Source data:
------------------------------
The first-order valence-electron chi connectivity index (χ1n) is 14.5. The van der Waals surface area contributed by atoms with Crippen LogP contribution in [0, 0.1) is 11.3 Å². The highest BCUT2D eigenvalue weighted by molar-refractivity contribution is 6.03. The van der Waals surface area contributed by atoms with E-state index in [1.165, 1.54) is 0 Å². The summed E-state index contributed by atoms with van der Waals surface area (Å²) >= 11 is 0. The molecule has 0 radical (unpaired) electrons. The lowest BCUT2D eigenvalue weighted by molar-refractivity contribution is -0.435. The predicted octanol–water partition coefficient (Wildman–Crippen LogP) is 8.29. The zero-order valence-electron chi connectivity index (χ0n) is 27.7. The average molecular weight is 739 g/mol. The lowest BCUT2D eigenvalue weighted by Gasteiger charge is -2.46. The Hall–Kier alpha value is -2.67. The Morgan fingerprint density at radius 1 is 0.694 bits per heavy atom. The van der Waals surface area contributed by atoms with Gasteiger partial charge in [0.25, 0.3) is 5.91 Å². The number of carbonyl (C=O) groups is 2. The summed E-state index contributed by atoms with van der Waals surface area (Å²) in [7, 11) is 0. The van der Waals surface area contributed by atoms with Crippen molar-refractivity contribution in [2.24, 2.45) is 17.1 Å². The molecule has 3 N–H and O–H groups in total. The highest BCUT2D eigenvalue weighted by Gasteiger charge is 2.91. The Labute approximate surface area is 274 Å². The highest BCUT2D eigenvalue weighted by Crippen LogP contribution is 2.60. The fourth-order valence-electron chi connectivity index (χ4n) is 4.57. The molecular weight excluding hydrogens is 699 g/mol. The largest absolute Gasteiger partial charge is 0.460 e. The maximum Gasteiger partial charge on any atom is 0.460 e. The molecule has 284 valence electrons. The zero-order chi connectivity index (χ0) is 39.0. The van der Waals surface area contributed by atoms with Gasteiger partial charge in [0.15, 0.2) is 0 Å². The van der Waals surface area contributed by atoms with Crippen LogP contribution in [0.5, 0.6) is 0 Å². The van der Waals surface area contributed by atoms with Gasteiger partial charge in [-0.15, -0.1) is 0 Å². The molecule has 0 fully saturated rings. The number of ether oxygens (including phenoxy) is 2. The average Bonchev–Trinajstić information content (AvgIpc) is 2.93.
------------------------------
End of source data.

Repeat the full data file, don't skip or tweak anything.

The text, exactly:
The first-order valence-electron chi connectivity index (χ1n) is 14.5. The van der Waals surface area contributed by atoms with Crippen LogP contribution in [0, 0.1) is 11.3 Å². The highest BCUT2D eigenvalue weighted by molar-refractivity contribution is 6.03. The van der Waals surface area contributed by atoms with E-state index in [1.165, 1.54) is 0 Å². The summed E-state index contributed by atoms with van der Waals surface area (Å²) >= 11 is 0. The molecule has 0 radical (unpaired) electrons. The lowest BCUT2D eigenvalue weighted by molar-refractivity contribution is -0.435. The predicted octanol–water partition coefficient (Wildman–Crippen LogP) is 8.29. The zero-order valence-electron chi connectivity index (χ0n) is 27.7. The average molecular weight is 739 g/mol. The lowest BCUT2D eigenvalue weighted by Gasteiger charge is -2.46. The Hall–Kier alpha value is -2.67. The Morgan fingerprint density at radius 1 is 0.694 bits per heavy atom. The van der Waals surface area contributed by atoms with Gasteiger partial charge in [0.25, 0.3) is 5.91 Å². The number of carbonyl (C=O) groups is 2. The summed E-state index contributed by atoms with van der Waals surface area (Å²) in [7, 11) is 0. The van der Waals surface area contributed by atoms with Crippen molar-refractivity contribution in [2.24, 2.45) is 17.1 Å². The molecule has 3 N–H and O–H groups in total. The highest BCUT2D eigenvalue weighted by Gasteiger charge is 2.91. The Labute approximate surface area is 274 Å². The highest BCUT2D eigenvalue weighted by Crippen LogP contribution is 2.60. The fourth-order valence-electron chi connectivity index (χ4n) is 4.57. The molecular weight excluding hydrogens is 699 g/mol. The largest absolute Gasteiger partial charge is 0.460 e. The maximum Gasteiger partial charge on any atom is 0.460 e. The molecule has 284 valence electrons. The zero-order chi connectivity index (χ0) is 39.0. The van der Waals surface area contributed by atoms with Gasteiger partial charge in [0.15, 0.2) is 0 Å². The van der Waals surface area contributed by atoms with Crippen LogP contribution in [0.5, 0.6) is 0 Å². The van der Waals surface area contributed by atoms with Gasteiger partial charge in [-0.15, -0.1) is 0 Å². The molecule has 0 fully saturated rings. The number of ether oxygens (including phenoxy) is 2. The average Bonchev–Trinajstić information content (AvgIpc) is 2.93.